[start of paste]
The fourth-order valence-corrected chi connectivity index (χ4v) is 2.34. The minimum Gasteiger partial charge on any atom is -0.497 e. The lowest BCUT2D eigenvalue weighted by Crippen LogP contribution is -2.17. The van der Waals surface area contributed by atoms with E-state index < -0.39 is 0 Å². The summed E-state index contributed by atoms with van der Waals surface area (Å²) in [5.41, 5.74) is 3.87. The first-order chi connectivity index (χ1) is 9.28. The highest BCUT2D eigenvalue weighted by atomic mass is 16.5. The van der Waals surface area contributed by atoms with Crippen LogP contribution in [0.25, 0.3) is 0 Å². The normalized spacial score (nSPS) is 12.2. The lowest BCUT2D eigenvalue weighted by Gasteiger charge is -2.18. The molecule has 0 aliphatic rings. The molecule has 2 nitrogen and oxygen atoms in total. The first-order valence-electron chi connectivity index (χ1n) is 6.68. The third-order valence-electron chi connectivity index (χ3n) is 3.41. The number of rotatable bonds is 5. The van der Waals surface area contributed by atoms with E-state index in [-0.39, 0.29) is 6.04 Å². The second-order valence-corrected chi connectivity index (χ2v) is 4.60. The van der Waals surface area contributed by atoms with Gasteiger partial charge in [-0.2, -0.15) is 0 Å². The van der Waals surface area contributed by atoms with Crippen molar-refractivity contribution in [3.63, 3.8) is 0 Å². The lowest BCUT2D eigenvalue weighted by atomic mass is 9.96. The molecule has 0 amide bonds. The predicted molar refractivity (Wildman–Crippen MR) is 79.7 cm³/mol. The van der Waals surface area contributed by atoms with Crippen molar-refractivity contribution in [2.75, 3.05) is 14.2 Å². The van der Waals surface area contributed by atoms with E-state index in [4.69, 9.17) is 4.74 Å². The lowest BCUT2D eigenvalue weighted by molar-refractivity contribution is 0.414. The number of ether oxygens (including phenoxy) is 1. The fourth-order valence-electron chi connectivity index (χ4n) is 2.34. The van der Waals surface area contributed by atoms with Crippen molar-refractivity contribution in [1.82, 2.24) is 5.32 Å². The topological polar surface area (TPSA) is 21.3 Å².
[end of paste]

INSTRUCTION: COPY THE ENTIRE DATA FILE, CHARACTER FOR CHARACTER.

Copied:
The fourth-order valence-corrected chi connectivity index (χ4v) is 2.34. The minimum Gasteiger partial charge on any atom is -0.497 e. The lowest BCUT2D eigenvalue weighted by Crippen LogP contribution is -2.17. The van der Waals surface area contributed by atoms with E-state index < -0.39 is 0 Å². The summed E-state index contributed by atoms with van der Waals surface area (Å²) in [5.41, 5.74) is 3.87. The first-order chi connectivity index (χ1) is 9.28. The highest BCUT2D eigenvalue weighted by atomic mass is 16.5. The van der Waals surface area contributed by atoms with Crippen LogP contribution in [0.25, 0.3) is 0 Å². The normalized spacial score (nSPS) is 12.2. The lowest BCUT2D eigenvalue weighted by Gasteiger charge is -2.18. The molecule has 0 aliphatic rings. The molecule has 2 nitrogen and oxygen atoms in total. The first-order valence-electron chi connectivity index (χ1n) is 6.68. The third-order valence-electron chi connectivity index (χ3n) is 3.41. The number of rotatable bonds is 5. The van der Waals surface area contributed by atoms with E-state index in [-0.39, 0.29) is 6.04 Å². The second-order valence-corrected chi connectivity index (χ2v) is 4.60. The van der Waals surface area contributed by atoms with Gasteiger partial charge in [-0.2, -0.15) is 0 Å². The van der Waals surface area contributed by atoms with Crippen molar-refractivity contribution in [3.63, 3.8) is 0 Å². The lowest BCUT2D eigenvalue weighted by atomic mass is 9.96. The molecule has 0 amide bonds. The predicted molar refractivity (Wildman–Crippen MR) is 79.7 cm³/mol. The van der Waals surface area contributed by atoms with Crippen molar-refractivity contribution in [2.75, 3.05) is 14.2 Å². The van der Waals surface area contributed by atoms with E-state index in [4.69, 9.17) is 4.74 Å². The lowest BCUT2D eigenvalue weighted by molar-refractivity contribution is 0.414. The number of ether oxygens (including phenoxy) is 1. The fourth-order valence-electron chi connectivity index (χ4n) is 2.34. The van der Waals surface area contributed by atoms with Crippen molar-refractivity contribution in [1.82, 2.24) is 5.32 Å². The topological polar surface area (TPSA) is 21.3 Å².